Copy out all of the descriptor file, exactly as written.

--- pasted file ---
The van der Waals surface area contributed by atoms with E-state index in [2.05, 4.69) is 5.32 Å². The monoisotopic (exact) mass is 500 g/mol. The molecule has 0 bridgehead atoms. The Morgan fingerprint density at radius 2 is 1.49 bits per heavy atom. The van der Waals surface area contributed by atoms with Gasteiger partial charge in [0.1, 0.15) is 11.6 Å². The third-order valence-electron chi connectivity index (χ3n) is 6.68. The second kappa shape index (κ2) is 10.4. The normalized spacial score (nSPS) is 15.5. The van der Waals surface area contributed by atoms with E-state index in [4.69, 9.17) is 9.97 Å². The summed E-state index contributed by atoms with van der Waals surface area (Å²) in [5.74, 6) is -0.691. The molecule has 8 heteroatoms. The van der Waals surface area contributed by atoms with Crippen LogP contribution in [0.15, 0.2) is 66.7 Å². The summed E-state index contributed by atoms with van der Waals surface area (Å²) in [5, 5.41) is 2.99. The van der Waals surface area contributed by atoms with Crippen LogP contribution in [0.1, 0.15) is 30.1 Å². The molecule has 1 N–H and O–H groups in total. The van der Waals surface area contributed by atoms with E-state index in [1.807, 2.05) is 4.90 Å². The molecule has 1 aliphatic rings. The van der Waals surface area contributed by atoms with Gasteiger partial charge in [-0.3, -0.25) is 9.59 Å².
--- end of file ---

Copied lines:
The van der Waals surface area contributed by atoms with E-state index in [2.05, 4.69) is 5.32 Å². The monoisotopic (exact) mass is 500 g/mol. The molecule has 0 bridgehead atoms. The Morgan fingerprint density at radius 2 is 1.49 bits per heavy atom. The van der Waals surface area contributed by atoms with Gasteiger partial charge in [0.1, 0.15) is 11.6 Å². The third-order valence-electron chi connectivity index (χ3n) is 6.68. The second kappa shape index (κ2) is 10.4. The normalized spacial score (nSPS) is 15.5. The van der Waals surface area contributed by atoms with E-state index in [4.69, 9.17) is 9.97 Å². The summed E-state index contributed by atoms with van der Waals surface area (Å²) in [5.74, 6) is -0.691. The molecule has 8 heteroatoms. The van der Waals surface area contributed by atoms with Crippen LogP contribution in [0.15, 0.2) is 66.7 Å². The summed E-state index contributed by atoms with van der Waals surface area (Å²) in [5, 5.41) is 2.99. The van der Waals surface area contributed by atoms with Crippen LogP contribution in [0.1, 0.15) is 30.1 Å². The molecule has 1 N–H and O–H groups in total. The van der Waals surface area contributed by atoms with E-state index in [1.807, 2.05) is 4.90 Å². The molecule has 1 aliphatic rings. The van der Waals surface area contributed by atoms with Gasteiger partial charge in [-0.3, -0.25) is 9.59 Å².